DW Documentary (May 25, 2023) – Amidst the traffic chaos of Sri Lanka: the popular auto-rickshaws, or tuk-tuks. They’re traditionally driven by men. But increasingly, you’ll see a woman at the wheel – and this film is about three of them: Anulawathi, Thushari and Jega. Anulawathi, Thushari and Jega all do the same job: they’re auto rickshaw drivers in Sri Lanka, three women in a sector traditionally dominated by men.
Besides being a popular mode of transport, the three-wheeled tuk-tuk also provides these three women with a reliable source of income. All three were left by their husbands and had to find a way to feed themselves and their children. They were forced to challenge societal norms. After all, in Sri Lanka, men are traditioanally seen as the providers. Male tuk-tuk drivers view their female colleagues as rivals. But unsurprisingly, female customers love them. Thushari lives in the capital Colombo. She is a longtime parent and works to support herself and her two daughters.
Anuwalathi works in Kandy. She lived abroad for a few years and saved up enough money to buy her own tuk-tuk. Jega is also a single parent. She lives with her son and niece in the tourist resort of Hikkaduwa. All three women earn a steady income from the tuk-tuk business, which brings them closer to their eventual goal – independence and freedom.
Insider Business (May 19, 2023) – These Japanese crafts are among the oldest in the world. But most of them are disappearing. In this video, we will tell you the stories of five artisans who are among the last to keep their ancient methods alive.
We saw how soy sauce is aged in century-old wooden barrels, how vinegar is fermented using an ancient method, and how sweets that only aristocrats and emperors could eat 400 years ago are prepared today.
Insider Business (May 7, 2023) – Nigeria grows 63 million metric tons of cassava (also known as yucca) every year, but most of the country’s supply is eaten locally as fufu or garri. Experts say Nigeria could be missing out on billions in exports of lucrative cassava products like bubble tea pearls, starch, or ethanol.
Video timeline: 0:00 Intro 1:48 History of cassava 2:58 Growing issues 5:42: How garri and fufu are made 6:54 Transportation issues 7:36 How cassava is processed 10:06 Global demand is so high for cassava
Challenges along the country’s entire supply chain have caused hundreds of millions of dollars in cassava spoilage. But one entrepreneur, Yemisi Iranloye, thinks she has the solution. She’s introduced higher-yielding seed varieties and moved processing plants closer to farms.
Now, her farmers earn four times more for their product, and her cassava starch and sorbitol have landed her clients like Nestle and Unilever. Could Yemisi’s model be the way for Nigeria to feed itself and cash in on exports?
Bud Light is the latest casualty in a battle over whether companies are embracing too many progressive goals on everything from gender identity to climate change. What’s at stake as companies fight back.
An industry reckoning over carbon credits could refresh the market for renewables derived from things such as cooking oil and cow manure. These beaten-down stocks that could get a lift once headwinds subside.
Monocle Films (May 4, 2023) – Located in the north-western corner of the Scottish Highlands, Gairloch is a coastal village of about 700 people that known for its mountains, sea loch and rugged landscape.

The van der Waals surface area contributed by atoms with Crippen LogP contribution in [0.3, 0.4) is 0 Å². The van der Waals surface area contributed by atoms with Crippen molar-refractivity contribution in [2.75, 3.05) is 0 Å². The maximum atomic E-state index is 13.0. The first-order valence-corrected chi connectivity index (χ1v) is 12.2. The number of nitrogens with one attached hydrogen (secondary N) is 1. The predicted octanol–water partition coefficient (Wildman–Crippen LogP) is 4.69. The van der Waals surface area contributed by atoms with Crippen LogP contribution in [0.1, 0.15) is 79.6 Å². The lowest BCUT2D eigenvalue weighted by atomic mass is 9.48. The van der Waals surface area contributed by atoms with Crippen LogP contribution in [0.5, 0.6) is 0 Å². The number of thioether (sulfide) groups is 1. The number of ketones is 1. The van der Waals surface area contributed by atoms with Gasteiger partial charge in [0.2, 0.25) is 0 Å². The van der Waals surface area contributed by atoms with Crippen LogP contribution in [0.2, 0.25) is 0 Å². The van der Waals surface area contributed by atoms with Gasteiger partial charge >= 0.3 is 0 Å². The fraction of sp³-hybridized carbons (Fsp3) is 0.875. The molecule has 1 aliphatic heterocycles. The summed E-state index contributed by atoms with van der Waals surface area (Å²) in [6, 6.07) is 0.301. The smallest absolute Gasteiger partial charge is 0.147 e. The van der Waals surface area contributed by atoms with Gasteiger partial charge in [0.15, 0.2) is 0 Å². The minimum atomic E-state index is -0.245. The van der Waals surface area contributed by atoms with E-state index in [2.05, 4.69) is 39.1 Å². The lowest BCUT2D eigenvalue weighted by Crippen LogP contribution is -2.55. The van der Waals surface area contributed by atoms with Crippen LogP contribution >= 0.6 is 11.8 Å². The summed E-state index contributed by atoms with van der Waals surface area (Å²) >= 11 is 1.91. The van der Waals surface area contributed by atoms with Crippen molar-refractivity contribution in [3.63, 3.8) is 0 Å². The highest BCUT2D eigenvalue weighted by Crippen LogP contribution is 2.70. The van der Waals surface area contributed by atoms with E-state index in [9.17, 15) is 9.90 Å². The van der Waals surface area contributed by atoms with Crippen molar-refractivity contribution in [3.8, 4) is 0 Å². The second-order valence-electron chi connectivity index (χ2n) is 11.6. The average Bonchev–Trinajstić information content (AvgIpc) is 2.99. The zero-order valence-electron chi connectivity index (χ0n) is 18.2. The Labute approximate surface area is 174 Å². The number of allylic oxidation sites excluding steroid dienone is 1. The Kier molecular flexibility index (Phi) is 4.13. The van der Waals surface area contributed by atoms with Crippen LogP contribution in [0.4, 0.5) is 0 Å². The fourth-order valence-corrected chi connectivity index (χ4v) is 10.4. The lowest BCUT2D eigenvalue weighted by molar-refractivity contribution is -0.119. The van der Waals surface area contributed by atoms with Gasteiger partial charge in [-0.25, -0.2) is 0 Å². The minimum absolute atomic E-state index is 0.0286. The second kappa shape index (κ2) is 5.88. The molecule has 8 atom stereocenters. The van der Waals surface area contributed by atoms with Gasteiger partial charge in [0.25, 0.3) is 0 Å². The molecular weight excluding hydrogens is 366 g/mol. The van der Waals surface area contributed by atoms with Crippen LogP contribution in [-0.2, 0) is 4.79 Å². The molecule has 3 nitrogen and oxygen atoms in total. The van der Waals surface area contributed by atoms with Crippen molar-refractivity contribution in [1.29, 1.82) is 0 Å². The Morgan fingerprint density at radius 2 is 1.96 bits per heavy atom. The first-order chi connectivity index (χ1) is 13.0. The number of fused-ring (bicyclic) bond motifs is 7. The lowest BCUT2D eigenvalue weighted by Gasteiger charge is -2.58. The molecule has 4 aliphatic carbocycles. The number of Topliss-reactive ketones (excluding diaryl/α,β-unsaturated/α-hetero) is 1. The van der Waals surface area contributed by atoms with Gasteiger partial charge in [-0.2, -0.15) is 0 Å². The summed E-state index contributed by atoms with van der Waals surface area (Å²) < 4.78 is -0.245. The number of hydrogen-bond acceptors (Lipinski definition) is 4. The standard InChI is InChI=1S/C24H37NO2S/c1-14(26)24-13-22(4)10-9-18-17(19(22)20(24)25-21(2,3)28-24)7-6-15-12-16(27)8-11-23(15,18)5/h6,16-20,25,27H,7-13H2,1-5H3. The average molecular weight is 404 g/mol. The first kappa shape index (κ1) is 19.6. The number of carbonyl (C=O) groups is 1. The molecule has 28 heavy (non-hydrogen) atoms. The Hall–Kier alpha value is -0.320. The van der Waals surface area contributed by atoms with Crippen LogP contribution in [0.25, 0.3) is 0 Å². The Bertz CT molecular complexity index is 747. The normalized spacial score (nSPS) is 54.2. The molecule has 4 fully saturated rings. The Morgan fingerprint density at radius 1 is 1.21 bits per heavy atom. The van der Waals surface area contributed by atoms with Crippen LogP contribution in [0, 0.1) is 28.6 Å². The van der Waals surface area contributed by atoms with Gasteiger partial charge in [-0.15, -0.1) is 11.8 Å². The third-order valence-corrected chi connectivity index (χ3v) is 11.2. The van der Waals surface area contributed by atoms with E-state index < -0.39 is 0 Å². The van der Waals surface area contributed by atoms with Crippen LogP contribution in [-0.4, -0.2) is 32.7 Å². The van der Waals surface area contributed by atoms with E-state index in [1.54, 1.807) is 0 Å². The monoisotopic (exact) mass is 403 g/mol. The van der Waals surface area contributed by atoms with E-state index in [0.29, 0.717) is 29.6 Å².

Monocle paid a visit to Two Lochs, reportedly Britain’s smallest commercial radio station, which is nestled on Gairloch’s shores, run by a handful of volunteers and has built a loyal fan-base of global listeners.
“People 50 and older hold the vast majority of wealth in the country, but we’re producing products and services for people who don’t have nearly as much money to spend…”
April 27, 2023: Thanks to advances in medicine and public health, people are living longer, healthier lives. The world’s population of people 60 and older is growing five times faster than the population as a whole. Global life expectancy has doubled since 1900, and experts say that children born in developed countries now have a good chance of living to 100.
A “silver tsunami” is already sweeping the U.S. labor force: the Bureau of Labor Statistics projects that 36% of people ages 65–69 will remain on the job in 2024 — up significantly from the 22% who were working in 1994.
These longer-lived, longer-working individuals generate an ever-bigger slice of global GDP and control an expanding tranche of global wealth. In her recent book Stage (Not Age), Golden estimates that the “longevity economy” is worth more than $22 trillion — $8.3 trillion in the United States alone.
That may be a conservative figure: AARP (the organization formerly known as the American Association of Retired Persons) estimates that people over 50 already account for half of consumer spending worldwide, or $35 trillion. (This range of figures may have to do with how “older adult” is defined: The term is variously used to refer to people over the ages of 65, 60, or — sorry, Gen Xers — 50.)
CNBC (April 25, 2023) – Americans are collectively spending nearly $65 billion on sneaky fees, according to the White House. “It really seems like companies have become addicted to junk fees,” Lina Khan, chair of the Federal Trade Commission, told CNBC.
Junk fees are making companies billions of dollars richer. Watch the video above to learn more about where junk fees hide, details of proposed changes, where policy may fall short and whether increased regulatory oversight may be enough to squash junk fees once and for all. Chapters: 0:00 Introduction 1:26 Defining ‘junk’ fees 5:34 Squashing fees 7:52 Policy problems 10:02 The future of fees
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